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    Publisher: Birlinn

    Wojtek the Bear: Polish War Hero

    £7.99
    New, updated edition in advance of the unveiling of a statue of Wojtek next to the Scott Monument, Edinburgh, in May 2014. Journalist and historian Neal Ascherson reflects on the Polish experience in the Second World War. Wojtek has memorials at the Imperial War Museum, London, Edinburgh Zoo and in Canada, and he is a national hero in Poland
    ISBN: 9781843410652
    AuthorAileen Orr
    Pub Date01/06/2014
    BindingPaperback
    Pages224
    Availability: In Stock

    This is the inspiring and charming true story of one of the Second World War's most unusual combatants - a 500-pound cigarettesmoking, beer-drinking brown bear. Originally adopted as a mascot by the Polish Army in Iran, Wojtek soon took on a more practical role, carrying heavy mortar rounds for the troops and going on to play his part as a fully enlisted 'soldier' with his own rank and number during the Italian campaign. After the war, Wojtek, along with some of his Polish compatriots from II Corps, came to Berwickshire, where he became a significant member of the local community before subsequently moving to Edinburgh Zoo. Wojtek's retirement was far from quiet: a potent symbol of freedom and solidarity for Poles around the world, he attracted a huge amount of media interest that shows no sign of abating almost 50 years after his death.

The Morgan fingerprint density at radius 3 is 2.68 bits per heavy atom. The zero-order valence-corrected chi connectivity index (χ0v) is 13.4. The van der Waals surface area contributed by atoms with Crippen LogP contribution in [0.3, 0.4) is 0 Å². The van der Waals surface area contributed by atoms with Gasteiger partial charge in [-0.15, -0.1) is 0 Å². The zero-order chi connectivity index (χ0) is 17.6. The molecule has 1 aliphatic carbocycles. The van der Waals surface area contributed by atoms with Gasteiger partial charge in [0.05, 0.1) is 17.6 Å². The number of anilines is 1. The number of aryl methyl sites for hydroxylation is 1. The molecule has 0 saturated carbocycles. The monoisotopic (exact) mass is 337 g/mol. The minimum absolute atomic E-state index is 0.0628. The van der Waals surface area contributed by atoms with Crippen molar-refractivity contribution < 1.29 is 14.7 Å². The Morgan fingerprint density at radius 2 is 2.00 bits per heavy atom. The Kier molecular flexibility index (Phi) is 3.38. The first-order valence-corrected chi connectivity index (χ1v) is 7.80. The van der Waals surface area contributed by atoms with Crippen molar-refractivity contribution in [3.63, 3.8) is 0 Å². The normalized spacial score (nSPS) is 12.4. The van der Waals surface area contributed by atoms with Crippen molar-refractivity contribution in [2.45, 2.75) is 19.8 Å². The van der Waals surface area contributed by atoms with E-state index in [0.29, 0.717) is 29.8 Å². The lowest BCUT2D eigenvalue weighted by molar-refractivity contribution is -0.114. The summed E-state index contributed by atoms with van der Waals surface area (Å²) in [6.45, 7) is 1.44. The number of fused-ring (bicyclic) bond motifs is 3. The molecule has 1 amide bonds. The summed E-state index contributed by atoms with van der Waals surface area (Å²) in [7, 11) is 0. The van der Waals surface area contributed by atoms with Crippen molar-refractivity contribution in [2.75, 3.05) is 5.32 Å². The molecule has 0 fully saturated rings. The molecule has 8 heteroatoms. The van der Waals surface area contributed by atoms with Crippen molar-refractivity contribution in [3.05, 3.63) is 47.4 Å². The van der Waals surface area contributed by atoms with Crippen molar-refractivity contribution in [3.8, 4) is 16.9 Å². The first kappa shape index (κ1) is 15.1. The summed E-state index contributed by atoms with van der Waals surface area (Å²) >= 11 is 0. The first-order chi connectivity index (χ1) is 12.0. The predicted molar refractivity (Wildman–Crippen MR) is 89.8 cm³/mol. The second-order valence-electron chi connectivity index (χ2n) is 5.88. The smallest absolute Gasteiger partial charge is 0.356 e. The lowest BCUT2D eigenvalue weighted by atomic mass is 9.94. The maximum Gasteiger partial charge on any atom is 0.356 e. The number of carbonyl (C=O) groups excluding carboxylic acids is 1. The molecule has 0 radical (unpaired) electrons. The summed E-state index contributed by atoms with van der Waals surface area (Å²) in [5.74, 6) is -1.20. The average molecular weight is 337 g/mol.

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    This is the inspiring and charming true story of one of the Second World War's most unusual combatants - a 500-pound cigarettesmoking, beer-drinking brown bear. Originally adopted as a mascot by the Polish Army in Iran, Wojtek soon took on a more practical role, carrying heavy mortar rounds for the troops and going on to play his part as a fully enlisted 'soldier' with his own rank and number during the Italian campaign. After the war, Wojtek, along with some of his Polish compatriots from II Corps, came to Berwickshire, where he became a significant member of the local community before subsequently moving to Edinburgh Zoo. Wojtek's retirement was far from quiet: a potent symbol of freedom and solidarity for Poles around the world, he attracted a huge amount of media interest that shows no sign of abating almost 50 years after his death.